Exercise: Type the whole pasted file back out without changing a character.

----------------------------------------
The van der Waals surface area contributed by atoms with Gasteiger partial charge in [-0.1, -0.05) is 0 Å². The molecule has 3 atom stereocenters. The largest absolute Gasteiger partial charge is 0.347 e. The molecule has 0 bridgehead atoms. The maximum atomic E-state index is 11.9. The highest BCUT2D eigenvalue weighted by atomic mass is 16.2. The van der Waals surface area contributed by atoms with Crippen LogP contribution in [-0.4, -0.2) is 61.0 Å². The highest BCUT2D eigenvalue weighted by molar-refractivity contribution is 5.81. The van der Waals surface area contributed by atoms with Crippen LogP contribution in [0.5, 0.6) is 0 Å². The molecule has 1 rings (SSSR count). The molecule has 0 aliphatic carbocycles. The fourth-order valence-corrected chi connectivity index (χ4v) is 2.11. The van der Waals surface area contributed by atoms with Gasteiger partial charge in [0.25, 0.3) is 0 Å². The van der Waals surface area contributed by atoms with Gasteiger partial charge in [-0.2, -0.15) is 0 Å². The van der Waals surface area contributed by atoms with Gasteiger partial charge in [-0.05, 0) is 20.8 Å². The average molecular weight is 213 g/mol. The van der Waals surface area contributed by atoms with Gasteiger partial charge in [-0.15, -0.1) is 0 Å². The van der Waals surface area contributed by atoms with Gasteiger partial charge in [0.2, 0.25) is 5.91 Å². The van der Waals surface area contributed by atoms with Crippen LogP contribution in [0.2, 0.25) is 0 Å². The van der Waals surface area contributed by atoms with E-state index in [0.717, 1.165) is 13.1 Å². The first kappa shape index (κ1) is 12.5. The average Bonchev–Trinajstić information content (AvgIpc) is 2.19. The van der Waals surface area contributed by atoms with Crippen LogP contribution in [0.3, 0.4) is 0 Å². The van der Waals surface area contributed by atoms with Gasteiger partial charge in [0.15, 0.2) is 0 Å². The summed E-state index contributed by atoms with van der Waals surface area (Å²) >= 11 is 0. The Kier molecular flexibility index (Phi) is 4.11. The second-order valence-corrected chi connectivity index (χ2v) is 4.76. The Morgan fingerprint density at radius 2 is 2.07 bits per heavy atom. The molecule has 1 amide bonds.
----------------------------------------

The van der Waals surface area contributed by atoms with Gasteiger partial charge in [-0.1, -0.05) is 0 Å². The molecule has 3 atom stereocenters. The largest absolute Gasteiger partial charge is 0.347 e. The molecule has 0 bridgehead atoms. The maximum atomic E-state index is 11.9. The highest BCUT2D eigenvalue weighted by atomic mass is 16.2. The van der Waals surface area contributed by atoms with Crippen LogP contribution in [-0.4, -0.2) is 61.0 Å². The highest BCUT2D eigenvalue weighted by molar-refractivity contribution is 5.81. The van der Waals surface area contributed by atoms with Crippen LogP contribution in [0.5, 0.6) is 0 Å². The molecule has 1 rings (SSSR count). The molecule has 0 aliphatic carbocycles. The fourth-order valence-corrected chi connectivity index (χ4v) is 2.11. The van der Waals surface area contributed by atoms with Gasteiger partial charge in [0.25, 0.3) is 0 Å². The van der Waals surface area contributed by atoms with Gasteiger partial charge in [-0.2, -0.15) is 0 Å². The van der Waals surface area contributed by atoms with Gasteiger partial charge in [-0.05, 0) is 20.8 Å². The average molecular weight is 213 g/mol. The van der Waals surface area contributed by atoms with Gasteiger partial charge in [-0.15, -0.1) is 0 Å². The van der Waals surface area contributed by atoms with Gasteiger partial charge in [0.2, 0.25) is 5.91 Å². The van der Waals surface area contributed by atoms with Crippen LogP contribution in [0.2, 0.25) is 0 Å². The van der Waals surface area contributed by atoms with E-state index in [0.717, 1.165) is 13.1 Å². The first kappa shape index (κ1) is 12.5. The average Bonchev–Trinajstić information content (AvgIpc) is 2.19. The van der Waals surface area contributed by atoms with Crippen LogP contribution in [0.3, 0.4) is 0 Å². The van der Waals surface area contributed by atoms with Gasteiger partial charge in [0.15, 0.2) is 0 Å². The summed E-state index contributed by atoms with van der Waals surface area (Å²) >= 11 is 0. The Kier molecular flexibility index (Phi) is 4.11. The second-order valence-corrected chi connectivity index (χ2v) is 4.76. The Morgan fingerprint density at radius 2 is 2.07 bits per heavy atom. The molecule has 1 amide bonds.